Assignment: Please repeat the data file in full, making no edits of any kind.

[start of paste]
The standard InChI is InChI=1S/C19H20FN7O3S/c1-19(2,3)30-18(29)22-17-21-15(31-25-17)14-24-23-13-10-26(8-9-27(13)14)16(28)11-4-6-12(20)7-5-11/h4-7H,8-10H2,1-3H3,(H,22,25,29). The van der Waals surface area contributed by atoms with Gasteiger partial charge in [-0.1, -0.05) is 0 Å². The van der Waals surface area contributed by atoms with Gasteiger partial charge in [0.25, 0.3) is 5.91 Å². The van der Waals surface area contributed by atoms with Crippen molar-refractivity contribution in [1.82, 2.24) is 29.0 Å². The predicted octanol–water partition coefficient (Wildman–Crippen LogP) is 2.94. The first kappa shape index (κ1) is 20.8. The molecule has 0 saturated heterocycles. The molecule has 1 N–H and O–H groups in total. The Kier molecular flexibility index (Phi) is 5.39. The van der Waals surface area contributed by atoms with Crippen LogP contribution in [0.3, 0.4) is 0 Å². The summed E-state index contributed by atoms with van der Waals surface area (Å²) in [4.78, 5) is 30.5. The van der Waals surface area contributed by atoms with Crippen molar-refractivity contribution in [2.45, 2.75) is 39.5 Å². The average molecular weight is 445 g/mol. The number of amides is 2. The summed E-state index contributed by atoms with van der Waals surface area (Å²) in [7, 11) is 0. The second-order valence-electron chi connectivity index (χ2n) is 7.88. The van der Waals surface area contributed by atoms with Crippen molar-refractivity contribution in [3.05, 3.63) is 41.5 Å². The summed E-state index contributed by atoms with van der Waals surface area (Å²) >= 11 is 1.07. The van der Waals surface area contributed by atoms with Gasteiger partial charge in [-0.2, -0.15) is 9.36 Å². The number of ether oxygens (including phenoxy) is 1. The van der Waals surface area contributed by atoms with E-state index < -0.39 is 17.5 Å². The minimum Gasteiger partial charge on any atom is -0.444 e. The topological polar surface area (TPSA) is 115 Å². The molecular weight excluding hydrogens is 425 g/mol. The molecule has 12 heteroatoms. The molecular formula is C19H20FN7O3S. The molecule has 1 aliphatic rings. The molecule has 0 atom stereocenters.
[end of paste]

The standard InChI is InChI=1S/C19H20FN7O3S/c1-19(2,3)30-18(29)22-17-21-15(31-25-17)14-24-23-13-10-26(8-9-27(13)14)16(28)11-4-6-12(20)7-5-11/h4-7H,8-10H2,1-3H3,(H,22,25,29). The van der Waals surface area contributed by atoms with Gasteiger partial charge in [-0.1, -0.05) is 0 Å². The van der Waals surface area contributed by atoms with Gasteiger partial charge in [0.25, 0.3) is 5.91 Å². The van der Waals surface area contributed by atoms with Crippen molar-refractivity contribution in [1.82, 2.24) is 29.0 Å². The predicted octanol–water partition coefficient (Wildman–Crippen LogP) is 2.94. The first kappa shape index (κ1) is 20.8. The molecule has 0 saturated heterocycles. The molecule has 1 N–H and O–H groups in total. The Kier molecular flexibility index (Phi) is 5.39. The van der Waals surface area contributed by atoms with Crippen LogP contribution in [0.3, 0.4) is 0 Å². The summed E-state index contributed by atoms with van der Waals surface area (Å²) in [4.78, 5) is 30.5. The van der Waals surface area contributed by atoms with Crippen molar-refractivity contribution in [2.45, 2.75) is 39.5 Å². The average molecular weight is 445 g/mol. The number of amides is 2. The summed E-state index contributed by atoms with van der Waals surface area (Å²) in [7, 11) is 0. The second-order valence-electron chi connectivity index (χ2n) is 7.88. The van der Waals surface area contributed by atoms with Crippen molar-refractivity contribution in [3.05, 3.63) is 41.5 Å². The summed E-state index contributed by atoms with van der Waals surface area (Å²) >= 11 is 1.07. The van der Waals surface area contributed by atoms with Gasteiger partial charge in [-0.2, -0.15) is 9.36 Å². The number of ether oxygens (including phenoxy) is 1. The van der Waals surface area contributed by atoms with E-state index < -0.39 is 17.5 Å². The minimum Gasteiger partial charge on any atom is -0.444 e. The topological polar surface area (TPSA) is 115 Å². The molecular weight excluding hydrogens is 425 g/mol. The molecule has 12 heteroatoms. The molecular formula is C19H20FN7O3S. The molecule has 1 aliphatic rings. The molecule has 0 atom stereocenters.